Well, kudos to the DFA boys for a succinct title - this is indeed a compilation of the New York production duo/label's 12" a-side output thus far, and it's a pretty impressive one at that. The DFA gets props far and above the pasty, unwashed masses of Williamsburger bands who have been mistakenly labeled with some permutation of the adjective "dance-" (as in dance-punk, dance-post-punk, whatever) in the recent "hey, white people are cool again" rock revival/media frenzy. A sloppy four-to-the-floor beat and a well-worn copy of the Gang of Four's Entertainment do not dance music make, my friends. What separates the DFA aesthetic from this chaff is an un-ironic appreciation of early Chicago house, deep disco, dancey post-punk, and rock in general, and the ability to combine them all in a way that each retains its stylistic integrity in the mix. In other words, no one is laughing at the music they are making. The Rapture doesn't sound like a rock group trying to make half-assed dance records, they simply sound like a good band. Things kick off with nicely with The Juan MacLean's "By The Time I Get To Venus," a bumping electro number that reference's dark '80s electro-pop without getting cheeky. James Murphy's (1/2 of the DFA) LCD Soundsystem release "Give It Up" is a great itchey post-punk dance number, and while you might be sick of The Rapture's "House Of Jealous Lovers" by now, it is a massively great track, arguably the soundtrack of NYC the last year, and the record that put the DFA on map. Also here is the Rapture's damaged-pretty "Silent Morning", LCD's hilarious hipster anti-anthem "Losing My Edge, The Juan MacLean's "You Can't Have It Both Ways," and two tracks from free-form wankers (in a good way) the Black Dice.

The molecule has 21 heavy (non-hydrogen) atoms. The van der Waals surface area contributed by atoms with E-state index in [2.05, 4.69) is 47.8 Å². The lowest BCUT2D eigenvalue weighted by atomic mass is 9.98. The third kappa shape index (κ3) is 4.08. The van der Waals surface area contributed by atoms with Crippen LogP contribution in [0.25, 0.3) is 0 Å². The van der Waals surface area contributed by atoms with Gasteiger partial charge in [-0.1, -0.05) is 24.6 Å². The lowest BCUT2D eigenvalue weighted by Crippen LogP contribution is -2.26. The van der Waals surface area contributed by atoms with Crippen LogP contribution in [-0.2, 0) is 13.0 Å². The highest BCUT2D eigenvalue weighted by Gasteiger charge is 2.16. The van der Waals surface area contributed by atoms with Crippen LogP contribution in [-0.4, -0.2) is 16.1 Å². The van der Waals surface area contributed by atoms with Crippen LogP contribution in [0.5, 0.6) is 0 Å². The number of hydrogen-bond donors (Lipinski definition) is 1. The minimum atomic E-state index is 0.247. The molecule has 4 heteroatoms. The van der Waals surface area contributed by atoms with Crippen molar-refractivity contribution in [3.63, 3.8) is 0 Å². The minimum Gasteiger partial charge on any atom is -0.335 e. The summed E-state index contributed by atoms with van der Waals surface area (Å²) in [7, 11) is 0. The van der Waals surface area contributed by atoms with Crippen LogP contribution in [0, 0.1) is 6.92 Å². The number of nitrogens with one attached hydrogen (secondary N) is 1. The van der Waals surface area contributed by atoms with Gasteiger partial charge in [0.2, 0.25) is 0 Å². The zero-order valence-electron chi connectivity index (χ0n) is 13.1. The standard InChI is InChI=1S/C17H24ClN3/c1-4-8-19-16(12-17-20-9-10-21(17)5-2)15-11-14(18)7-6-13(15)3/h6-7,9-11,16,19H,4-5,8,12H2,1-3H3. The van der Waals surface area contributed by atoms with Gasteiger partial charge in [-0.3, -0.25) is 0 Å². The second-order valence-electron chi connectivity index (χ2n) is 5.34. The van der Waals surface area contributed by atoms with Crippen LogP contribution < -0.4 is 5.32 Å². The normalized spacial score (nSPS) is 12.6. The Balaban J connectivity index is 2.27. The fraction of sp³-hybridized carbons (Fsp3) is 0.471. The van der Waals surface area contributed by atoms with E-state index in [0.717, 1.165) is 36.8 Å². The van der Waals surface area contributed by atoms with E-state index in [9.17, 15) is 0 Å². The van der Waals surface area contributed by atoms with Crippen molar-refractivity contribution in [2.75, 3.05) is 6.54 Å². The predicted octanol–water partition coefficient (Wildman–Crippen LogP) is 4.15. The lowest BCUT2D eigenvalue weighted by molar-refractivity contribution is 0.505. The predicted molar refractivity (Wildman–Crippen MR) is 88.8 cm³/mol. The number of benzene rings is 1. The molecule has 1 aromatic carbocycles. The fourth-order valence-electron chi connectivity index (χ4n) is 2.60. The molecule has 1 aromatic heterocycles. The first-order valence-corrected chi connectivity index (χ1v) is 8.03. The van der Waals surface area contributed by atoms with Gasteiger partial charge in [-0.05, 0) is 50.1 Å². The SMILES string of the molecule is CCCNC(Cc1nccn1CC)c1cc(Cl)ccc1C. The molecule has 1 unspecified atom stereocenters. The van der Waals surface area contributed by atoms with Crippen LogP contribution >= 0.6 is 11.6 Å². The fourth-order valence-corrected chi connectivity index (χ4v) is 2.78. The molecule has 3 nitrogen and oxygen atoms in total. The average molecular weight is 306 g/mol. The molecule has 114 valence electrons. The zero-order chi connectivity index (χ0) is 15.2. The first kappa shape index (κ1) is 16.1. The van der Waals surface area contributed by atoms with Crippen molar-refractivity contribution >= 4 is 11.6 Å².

- music label: DFA / 2003